Articles that try to convince you furnishing an apartment can be done on the cheap tend to gloss over a crucial point. You’ll need to run around to many different retailers to get everything you need and likely make multiple trips. But you’re preparing to relocate! THAT’S where you need to focus your energy! You likely don’t have time for full-scale bargain hunting. With the time you save, you can select a few inexpensive yet personal pieces to help your new place feel like home. (See #3.)

2. You only have so much money.

Realtor Magazine asked several designers about the expense associated with decorating spaces. The good news is that the rooms the designers worked on look great. The bad news is that you’ll need about $15,000 for the living room alone! That’s way more than you’ll spend furnishing a short-term apartment during your entire stay!

3. No one wants to make sacrifices … and you won’t have to.

Here’s where you can spend some of the time you saved with reason #1! You’ll probably need a security deposit for your short-term lease, but what you won’t need to sacrifice is your sense of style. There are many ways to personalize your short-term living space by:

  • Decorating with plants
  • Adding curtains to cover window treatments you don’t like
  • Putting up removable wallpaper
  • Using candles or scent sprays

4. It could not be easier.

Thanks to ApartmentSearch, finding a furnished apartment for your own short-term housing needs is amazingly simple. Here’s just how simple:

  1. Select “Short-Term” in the search box at the top of’s home page.
  2. Enter your search term (a zip code will do).
  3. Once you look at each property, scroll to the bottom of the page and look under the heading “Need It Furnished.”

Setting up a short-term housing situation should be easy, regardless of where and why you’re moving. makes it easy to search for short-term lease options AND furnished apartments at the same time. Give it a try today!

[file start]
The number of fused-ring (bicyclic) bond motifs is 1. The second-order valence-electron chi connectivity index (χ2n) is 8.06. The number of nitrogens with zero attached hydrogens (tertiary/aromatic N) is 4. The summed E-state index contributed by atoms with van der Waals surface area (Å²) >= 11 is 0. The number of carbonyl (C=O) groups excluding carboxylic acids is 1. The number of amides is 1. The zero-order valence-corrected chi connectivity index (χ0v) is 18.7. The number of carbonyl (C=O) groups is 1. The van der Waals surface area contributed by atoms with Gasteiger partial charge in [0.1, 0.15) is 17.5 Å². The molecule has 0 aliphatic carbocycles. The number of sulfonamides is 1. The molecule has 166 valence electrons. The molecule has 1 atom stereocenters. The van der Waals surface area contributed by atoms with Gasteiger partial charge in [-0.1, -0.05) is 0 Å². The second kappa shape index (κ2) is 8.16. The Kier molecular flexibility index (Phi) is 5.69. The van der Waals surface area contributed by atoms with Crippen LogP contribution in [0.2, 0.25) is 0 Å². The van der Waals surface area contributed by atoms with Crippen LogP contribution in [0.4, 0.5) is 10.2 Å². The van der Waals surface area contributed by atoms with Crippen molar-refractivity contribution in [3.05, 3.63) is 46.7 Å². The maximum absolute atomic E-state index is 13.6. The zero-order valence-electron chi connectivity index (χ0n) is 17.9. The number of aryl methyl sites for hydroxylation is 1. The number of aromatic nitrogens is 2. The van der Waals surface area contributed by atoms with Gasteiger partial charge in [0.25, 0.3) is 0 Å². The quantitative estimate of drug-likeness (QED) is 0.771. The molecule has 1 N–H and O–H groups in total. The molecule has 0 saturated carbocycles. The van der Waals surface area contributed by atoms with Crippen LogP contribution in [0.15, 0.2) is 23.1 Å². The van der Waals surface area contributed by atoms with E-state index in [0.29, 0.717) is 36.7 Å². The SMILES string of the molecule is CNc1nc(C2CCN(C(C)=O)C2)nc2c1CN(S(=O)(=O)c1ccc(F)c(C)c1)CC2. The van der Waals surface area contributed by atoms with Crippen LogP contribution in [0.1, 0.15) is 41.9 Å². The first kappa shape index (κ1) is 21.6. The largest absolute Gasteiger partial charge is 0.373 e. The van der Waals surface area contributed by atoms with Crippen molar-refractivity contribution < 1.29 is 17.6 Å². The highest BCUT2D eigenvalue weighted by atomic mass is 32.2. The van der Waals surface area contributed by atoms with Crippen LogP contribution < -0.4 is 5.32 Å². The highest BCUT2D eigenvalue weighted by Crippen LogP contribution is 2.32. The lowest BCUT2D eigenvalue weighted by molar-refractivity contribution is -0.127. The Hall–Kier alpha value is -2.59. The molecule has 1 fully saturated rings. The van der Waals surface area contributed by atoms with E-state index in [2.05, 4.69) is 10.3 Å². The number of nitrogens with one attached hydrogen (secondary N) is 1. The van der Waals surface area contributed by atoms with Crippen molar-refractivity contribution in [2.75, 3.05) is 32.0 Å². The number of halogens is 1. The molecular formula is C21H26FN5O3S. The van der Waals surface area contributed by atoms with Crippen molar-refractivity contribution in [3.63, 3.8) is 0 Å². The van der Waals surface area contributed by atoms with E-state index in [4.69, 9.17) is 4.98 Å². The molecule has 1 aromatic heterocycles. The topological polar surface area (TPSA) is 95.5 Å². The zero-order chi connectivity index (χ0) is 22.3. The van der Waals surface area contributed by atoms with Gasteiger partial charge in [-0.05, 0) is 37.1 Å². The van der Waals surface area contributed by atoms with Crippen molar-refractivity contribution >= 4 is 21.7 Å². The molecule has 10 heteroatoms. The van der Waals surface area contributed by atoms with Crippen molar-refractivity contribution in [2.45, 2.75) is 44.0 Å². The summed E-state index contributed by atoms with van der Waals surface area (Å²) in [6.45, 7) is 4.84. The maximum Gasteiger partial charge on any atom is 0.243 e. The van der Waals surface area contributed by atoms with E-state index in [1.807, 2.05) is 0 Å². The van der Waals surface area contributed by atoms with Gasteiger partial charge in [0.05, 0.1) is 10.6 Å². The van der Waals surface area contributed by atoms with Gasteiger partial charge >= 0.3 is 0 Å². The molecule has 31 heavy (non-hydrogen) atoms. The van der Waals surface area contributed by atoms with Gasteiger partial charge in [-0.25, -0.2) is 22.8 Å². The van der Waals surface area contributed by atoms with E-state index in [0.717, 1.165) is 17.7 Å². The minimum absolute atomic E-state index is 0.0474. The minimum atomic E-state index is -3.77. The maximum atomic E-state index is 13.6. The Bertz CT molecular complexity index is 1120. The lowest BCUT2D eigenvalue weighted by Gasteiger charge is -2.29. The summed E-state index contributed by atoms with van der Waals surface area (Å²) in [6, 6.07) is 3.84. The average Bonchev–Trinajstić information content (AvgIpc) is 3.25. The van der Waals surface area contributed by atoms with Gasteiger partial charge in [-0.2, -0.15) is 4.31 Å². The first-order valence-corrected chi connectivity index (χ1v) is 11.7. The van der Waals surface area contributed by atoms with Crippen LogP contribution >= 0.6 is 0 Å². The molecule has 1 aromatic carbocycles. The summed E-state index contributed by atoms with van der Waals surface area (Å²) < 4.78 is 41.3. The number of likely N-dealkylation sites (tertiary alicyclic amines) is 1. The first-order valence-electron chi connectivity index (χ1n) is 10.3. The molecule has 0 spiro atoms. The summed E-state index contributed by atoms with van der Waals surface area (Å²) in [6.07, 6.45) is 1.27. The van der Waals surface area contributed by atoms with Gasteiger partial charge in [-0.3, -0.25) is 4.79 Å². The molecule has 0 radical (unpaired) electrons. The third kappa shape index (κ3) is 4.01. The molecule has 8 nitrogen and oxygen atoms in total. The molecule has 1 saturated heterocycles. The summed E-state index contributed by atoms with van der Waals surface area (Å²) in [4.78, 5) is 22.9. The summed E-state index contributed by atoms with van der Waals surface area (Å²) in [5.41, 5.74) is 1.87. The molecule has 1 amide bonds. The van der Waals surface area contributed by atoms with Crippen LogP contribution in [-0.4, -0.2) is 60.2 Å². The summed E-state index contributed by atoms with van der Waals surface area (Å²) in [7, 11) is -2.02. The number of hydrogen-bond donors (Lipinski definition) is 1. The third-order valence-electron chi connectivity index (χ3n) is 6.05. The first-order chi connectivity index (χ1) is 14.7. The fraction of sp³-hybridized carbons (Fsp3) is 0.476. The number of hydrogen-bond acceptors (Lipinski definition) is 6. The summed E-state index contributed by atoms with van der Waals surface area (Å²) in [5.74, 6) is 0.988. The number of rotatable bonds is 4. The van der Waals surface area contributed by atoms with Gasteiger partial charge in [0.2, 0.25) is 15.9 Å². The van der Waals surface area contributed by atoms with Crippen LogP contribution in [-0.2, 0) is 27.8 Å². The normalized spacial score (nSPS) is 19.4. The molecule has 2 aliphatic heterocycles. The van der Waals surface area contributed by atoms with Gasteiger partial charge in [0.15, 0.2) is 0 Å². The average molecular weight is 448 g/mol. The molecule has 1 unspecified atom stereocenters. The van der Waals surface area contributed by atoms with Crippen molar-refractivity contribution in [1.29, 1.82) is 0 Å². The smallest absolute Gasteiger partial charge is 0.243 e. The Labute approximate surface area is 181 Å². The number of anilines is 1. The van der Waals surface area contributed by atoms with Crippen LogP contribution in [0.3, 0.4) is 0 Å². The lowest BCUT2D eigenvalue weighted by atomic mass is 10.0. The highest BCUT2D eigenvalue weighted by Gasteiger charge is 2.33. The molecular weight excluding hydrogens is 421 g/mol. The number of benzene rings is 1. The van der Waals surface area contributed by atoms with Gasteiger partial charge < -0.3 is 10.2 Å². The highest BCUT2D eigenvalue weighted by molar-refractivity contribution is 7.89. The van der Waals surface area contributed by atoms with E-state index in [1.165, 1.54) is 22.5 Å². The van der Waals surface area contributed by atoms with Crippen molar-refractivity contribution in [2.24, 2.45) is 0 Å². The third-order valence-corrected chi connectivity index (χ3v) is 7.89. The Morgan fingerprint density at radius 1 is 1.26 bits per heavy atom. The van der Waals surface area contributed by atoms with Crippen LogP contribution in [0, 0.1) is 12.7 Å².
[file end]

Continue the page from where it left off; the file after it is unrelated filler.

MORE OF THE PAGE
More Short-Term Housing Help

  • How to Be a Short-Term Housing Pro
  • Tips for Finding Temporary Housing in a Pinch
  • Hotel vs Furnished Apartment: How to Choose


Why Winter Is the Best Time to Find an Apartment

Young woman in city, enjoying snow and apartment hunting in winterAre you a savvy shopper? Then you probably know when to catch the best sales and biggest discounts. Did you know the same is true when it comes to renting apartments? If finding the cheapest rent is a top priority for you, it’s all about apartment hunting in the winter months when you can get the best deals on apartments and moving costs. Learn about the benefits of searching in the “off-season,” and find out how to use the cold winter months to your advantage when negotiating rent!

There is less competition during the winter.

The busiest season for apartment hunting is between May and September, for several reasons. Students are out of school, graduates are moving home or moving to new cities, and you’re not stuck moving in snow or the bitter cold.

Because so many people are eager to find new apartments mid-year, landlords have it pretty easy. They often have several applicants applying for one apartment, so they can cherry pick tenants who agree to their terms.

In the winter, landlords don’t have it so easy. Fewer people are apartment hunting, and it can be hard to fill a vacant apartment. As a renter, you’re in high demand. The odds are in your favor. Landlords are eager to fill their empty apartments, and they want YOU! That being said, there are also fewer apartments to choose from in the winter. Make sure to prioritize the factors that are really important to you in an apartment, and decide which things you’re willing to compromise on.